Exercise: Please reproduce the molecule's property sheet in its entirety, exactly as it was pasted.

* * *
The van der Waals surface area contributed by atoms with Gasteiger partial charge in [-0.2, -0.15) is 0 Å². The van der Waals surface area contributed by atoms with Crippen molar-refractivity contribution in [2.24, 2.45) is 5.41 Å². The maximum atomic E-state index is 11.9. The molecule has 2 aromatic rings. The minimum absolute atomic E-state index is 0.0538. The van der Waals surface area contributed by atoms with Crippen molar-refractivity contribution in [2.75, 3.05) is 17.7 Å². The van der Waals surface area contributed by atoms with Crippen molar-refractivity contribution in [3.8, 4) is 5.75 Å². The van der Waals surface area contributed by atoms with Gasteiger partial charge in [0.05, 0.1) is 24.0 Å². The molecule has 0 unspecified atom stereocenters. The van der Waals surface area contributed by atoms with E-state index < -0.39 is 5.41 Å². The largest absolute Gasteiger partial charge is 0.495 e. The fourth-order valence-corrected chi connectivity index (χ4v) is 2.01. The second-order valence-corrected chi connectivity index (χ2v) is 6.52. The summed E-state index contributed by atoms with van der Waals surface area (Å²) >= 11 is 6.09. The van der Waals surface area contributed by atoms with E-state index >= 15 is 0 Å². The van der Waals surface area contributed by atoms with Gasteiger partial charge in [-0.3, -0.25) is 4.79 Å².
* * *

The van der Waals surface area contributed by atoms with Gasteiger partial charge in [-0.2, -0.15) is 0 Å². The van der Waals surface area contributed by atoms with Crippen molar-refractivity contribution in [2.24, 2.45) is 5.41 Å². The maximum atomic E-state index is 11.9. The molecule has 2 aromatic rings. The minimum absolute atomic E-state index is 0.0538. The van der Waals surface area contributed by atoms with Crippen molar-refractivity contribution in [2.75, 3.05) is 17.7 Å². The van der Waals surface area contributed by atoms with Crippen molar-refractivity contribution in [3.8, 4) is 5.75 Å². The van der Waals surface area contributed by atoms with Gasteiger partial charge in [0.05, 0.1) is 24.0 Å². The molecule has 0 unspecified atom stereocenters. The van der Waals surface area contributed by atoms with E-state index < -0.39 is 5.41 Å². The largest absolute Gasteiger partial charge is 0.495 e. The fourth-order valence-corrected chi connectivity index (χ4v) is 2.01. The second-order valence-corrected chi connectivity index (χ2v) is 6.52. The summed E-state index contributed by atoms with van der Waals surface area (Å²) >= 11 is 6.09. The van der Waals surface area contributed by atoms with E-state index >= 15 is 0 Å². The van der Waals surface area contributed by atoms with Gasteiger partial charge in [-0.3, -0.25) is 4.79 Å².